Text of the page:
Rock, Paper, Shotgun has interviewed project lead Kevin Saunders, creative lead Colin McComb, design lead Adam Heine and lead area designer George Ziets. Part 1 of the massive interview focuses on systems like combat and skills, story rewrites and processes and backer influence.
RPS: You decided to make some pretty big changes to the game’s story. Without spoiling too much, what was it like initially? What did you decide needed changing?
Saunders: Despite the major changes we’ve made to the story over the last year, what we said about the overarching story during the Kickstarter is still accurate. Perhaps today’s synopsis of the story would emphasize some different elements, but the premise and flavor are the same. Some of the finest details are, too – though most of what we revealed during the Kickstarter is uncovered by the player in the first 10% or so of the game anyway – we want to make sure our backers have plenty of surprises. Colin had strong core ideas; he has a story he wants to tell and that hasn’t changed.
But in our efforts to achieve the player experience he’s envisioning, we’ve adjusted some of the specifics of how the story unfolds – how and when the PC learns various pieces of it, for example. Chris Avellone, George Zeits, and Nathan Long all provided input here, which Adam, Colin, and I (mostly Colin) used in figuring out how to enhance the flow of the narrative. One aspect we spent considerable energy on was detailing the motivations of the various characters, including the PC. We challenged the “why” behind people taking certain actions and looked for ways to improve the pacing through the PC’s own motivations.
RPS: What will your story design process be like once you enter production? How closely will designers and writers be working together? Also, since it’s such a small team, will many people be wearing design and writing hats?
Ziets: From our perspective, story or narrative design can mean a few different things. First, there’s the main story of the game, which has already been written by our narrative lead, Colin McComb. This may sound obvious, but it’s incredibly important to mostly finalize your main story and central themes before you start designing the rest of the game – you’d think that would always be the case in CRPG development, but it isn’t. Minor elements will always shift around as production moves forward, but with a solid story in place, a design team has a unified vision of the game they’re making and what themes to address in their content, which goes a long way toward making a game that feels like a coherent whole.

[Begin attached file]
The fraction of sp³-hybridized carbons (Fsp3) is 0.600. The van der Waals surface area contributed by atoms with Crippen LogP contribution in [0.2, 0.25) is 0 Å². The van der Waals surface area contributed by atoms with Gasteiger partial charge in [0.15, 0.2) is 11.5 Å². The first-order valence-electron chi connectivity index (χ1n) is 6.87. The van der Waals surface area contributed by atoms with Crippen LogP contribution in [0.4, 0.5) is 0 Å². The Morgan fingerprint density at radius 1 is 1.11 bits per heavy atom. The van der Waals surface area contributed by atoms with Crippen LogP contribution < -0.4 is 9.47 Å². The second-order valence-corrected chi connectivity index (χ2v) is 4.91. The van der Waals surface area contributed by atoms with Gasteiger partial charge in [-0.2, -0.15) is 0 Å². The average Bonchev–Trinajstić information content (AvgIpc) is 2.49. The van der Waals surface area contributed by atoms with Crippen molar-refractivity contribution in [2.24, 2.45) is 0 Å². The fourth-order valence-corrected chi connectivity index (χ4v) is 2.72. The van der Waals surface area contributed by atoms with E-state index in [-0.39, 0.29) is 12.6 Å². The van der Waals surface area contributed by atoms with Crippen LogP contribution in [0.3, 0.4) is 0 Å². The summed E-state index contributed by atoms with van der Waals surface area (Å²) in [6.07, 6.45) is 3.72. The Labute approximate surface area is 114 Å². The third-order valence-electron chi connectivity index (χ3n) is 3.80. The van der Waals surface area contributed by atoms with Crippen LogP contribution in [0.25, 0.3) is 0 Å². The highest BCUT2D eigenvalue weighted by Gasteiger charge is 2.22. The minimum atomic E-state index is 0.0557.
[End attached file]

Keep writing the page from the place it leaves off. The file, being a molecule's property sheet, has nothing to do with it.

Second, there’s the high-level story in each of our zones. In other words – what’s happening in the zone, what goals the player needs to accomplish, who the major characters are, etc. That part of our story design is either finished (e.g., for the Bloom, a zone I designed earlier this year) or currently in development. Our goal is to have all the zone-level narrative design finished before we enter production, so that we can jump straight into implementation.
That leaves the final piece of narrative design – writing all the dialogue and implementing the quests – which will occupy us throughout production. Most of the zones are being designed at a high level by our off-site writers. Once the zone designs are completed and approved, they’ll be handed off to our in-house area design team for implementation. While the area designers are busy building the levels and scripting the gameplay, the writers will generate dialogue for their zones. This means that our writers and area designers will be working very closely together, bouncing ideas off one another, and ensuring that both narrative and gameplay elements are fun for players.
In practice, the roles of writer and area designer will blur together somewhat. Because most of our writers are offsite, they don’t have access to the level design tools, but lead designer Adam Heine is an (awesome) exception – he designed our very first level from scratch, wrote all the dialogue, and also worked on its implementation in the tool. Similarly, some of our on-site area designers have showed an interest in writing, so we’ll definitely want to give them a chance to do that, in addition to laying out levels and implementing our gameplay content. And as lead area designer, I’ll be doing a little of everything.
The Bloom zone is an example of how collaborative the process is likely to be. I did the high-level design, some of the combat/Crisis design, and I’ll be writing some dialogue. Jesse Farrell has been doing most of the implementation, but he’s also been coming up with great ideas to expand and improve the zone, and he’ll probably write some dialogue, too. And a bunch of other people – Adam, Colin, and gung-ho line producer Thomas Beekers – will also be contributing to the writing effort.
I love working with InXile on #Numenera. They get the Ninth World. They get the weird. They get the wonderful. Going to be an amazing game.